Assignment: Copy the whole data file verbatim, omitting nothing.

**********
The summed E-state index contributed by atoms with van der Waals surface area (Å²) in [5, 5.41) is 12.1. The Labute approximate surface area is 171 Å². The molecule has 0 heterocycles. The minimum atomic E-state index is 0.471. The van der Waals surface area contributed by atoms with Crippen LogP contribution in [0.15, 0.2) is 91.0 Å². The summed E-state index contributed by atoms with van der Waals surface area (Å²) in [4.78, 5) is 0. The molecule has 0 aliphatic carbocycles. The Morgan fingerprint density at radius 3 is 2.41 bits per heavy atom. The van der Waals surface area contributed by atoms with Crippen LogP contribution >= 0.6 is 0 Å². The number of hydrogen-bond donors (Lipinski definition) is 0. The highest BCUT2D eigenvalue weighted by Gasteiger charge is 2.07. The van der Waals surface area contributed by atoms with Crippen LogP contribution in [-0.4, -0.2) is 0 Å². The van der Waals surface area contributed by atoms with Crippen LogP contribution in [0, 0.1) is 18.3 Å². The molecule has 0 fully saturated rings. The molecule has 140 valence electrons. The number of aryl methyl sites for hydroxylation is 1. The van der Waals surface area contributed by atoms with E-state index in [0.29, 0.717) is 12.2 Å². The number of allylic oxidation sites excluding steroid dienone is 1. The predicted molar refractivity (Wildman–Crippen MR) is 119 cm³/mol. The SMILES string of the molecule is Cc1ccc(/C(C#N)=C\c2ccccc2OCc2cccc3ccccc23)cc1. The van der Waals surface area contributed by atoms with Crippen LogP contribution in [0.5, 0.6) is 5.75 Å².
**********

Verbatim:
The summed E-state index contributed by atoms with van der Waals surface area (Å²) in [5, 5.41) is 12.1. The Labute approximate surface area is 171 Å². The molecule has 0 heterocycles. The minimum atomic E-state index is 0.471. The van der Waals surface area contributed by atoms with Crippen LogP contribution in [0.15, 0.2) is 91.0 Å². The summed E-state index contributed by atoms with van der Waals surface area (Å²) in [4.78, 5) is 0. The molecule has 0 aliphatic carbocycles. The Morgan fingerprint density at radius 3 is 2.41 bits per heavy atom. The van der Waals surface area contributed by atoms with Crippen LogP contribution >= 0.6 is 0 Å². The number of hydrogen-bond donors (Lipinski definition) is 0. The highest BCUT2D eigenvalue weighted by Gasteiger charge is 2.07. The van der Waals surface area contributed by atoms with Crippen LogP contribution in [-0.4, -0.2) is 0 Å². The van der Waals surface area contributed by atoms with Crippen LogP contribution in [0, 0.1) is 18.3 Å². The molecule has 0 fully saturated rings. The molecule has 140 valence electrons. The number of aryl methyl sites for hydroxylation is 1. The van der Waals surface area contributed by atoms with E-state index in [0.29, 0.717) is 12.2 Å². The number of allylic oxidation sites excluding steroid dienone is 1. The predicted molar refractivity (Wildman–Crippen MR) is 119 cm³/mol. The SMILES string of the molecule is Cc1ccc(/C(C#N)=C\c2ccccc2OCc2cccc3ccccc23)cc1. The van der Waals surface area contributed by atoms with Crippen LogP contribution in [0.5, 0.6) is 5.75 Å².